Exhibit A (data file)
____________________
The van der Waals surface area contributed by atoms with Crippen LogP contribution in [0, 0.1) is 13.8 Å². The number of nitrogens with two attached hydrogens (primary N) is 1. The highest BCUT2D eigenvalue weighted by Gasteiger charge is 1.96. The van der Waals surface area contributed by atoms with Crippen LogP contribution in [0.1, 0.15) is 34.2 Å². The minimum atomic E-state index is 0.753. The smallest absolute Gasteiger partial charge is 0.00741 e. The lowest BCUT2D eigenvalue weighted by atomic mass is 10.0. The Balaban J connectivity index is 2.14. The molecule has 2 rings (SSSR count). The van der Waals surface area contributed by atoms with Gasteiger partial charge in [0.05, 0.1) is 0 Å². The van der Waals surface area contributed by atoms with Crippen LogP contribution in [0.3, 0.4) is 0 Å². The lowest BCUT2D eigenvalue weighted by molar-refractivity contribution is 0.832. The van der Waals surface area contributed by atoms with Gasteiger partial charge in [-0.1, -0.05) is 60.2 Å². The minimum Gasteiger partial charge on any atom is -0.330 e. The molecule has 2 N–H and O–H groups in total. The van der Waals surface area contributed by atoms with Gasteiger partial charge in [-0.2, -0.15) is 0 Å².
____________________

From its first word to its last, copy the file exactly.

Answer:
The van der Waals surface area contributed by atoms with Crippen LogP contribution in [0, 0.1) is 13.8 Å². The number of nitrogens with two attached hydrogens (primary N) is 1. The highest BCUT2D eigenvalue weighted by Gasteiger charge is 1.96. The van der Waals surface area contributed by atoms with Crippen LogP contribution in [0.1, 0.15) is 34.2 Å². The minimum atomic E-state index is 0.753. The smallest absolute Gasteiger partial charge is 0.00741 e. The lowest BCUT2D eigenvalue weighted by atomic mass is 10.0. The Balaban J connectivity index is 2.14. The molecule has 2 rings (SSSR count). The van der Waals surface area contributed by atoms with Gasteiger partial charge in [0.05, 0.1) is 0 Å². The van der Waals surface area contributed by atoms with Crippen LogP contribution in [0.3, 0.4) is 0 Å². The lowest BCUT2D eigenvalue weighted by molar-refractivity contribution is 0.832. The van der Waals surface area contributed by atoms with Gasteiger partial charge in [-0.1, -0.05) is 60.2 Å². The minimum Gasteiger partial charge on any atom is -0.330 e. The molecule has 2 N–H and O–H groups in total. The van der Waals surface area contributed by atoms with Gasteiger partial charge in [-0.2, -0.15) is 0 Å².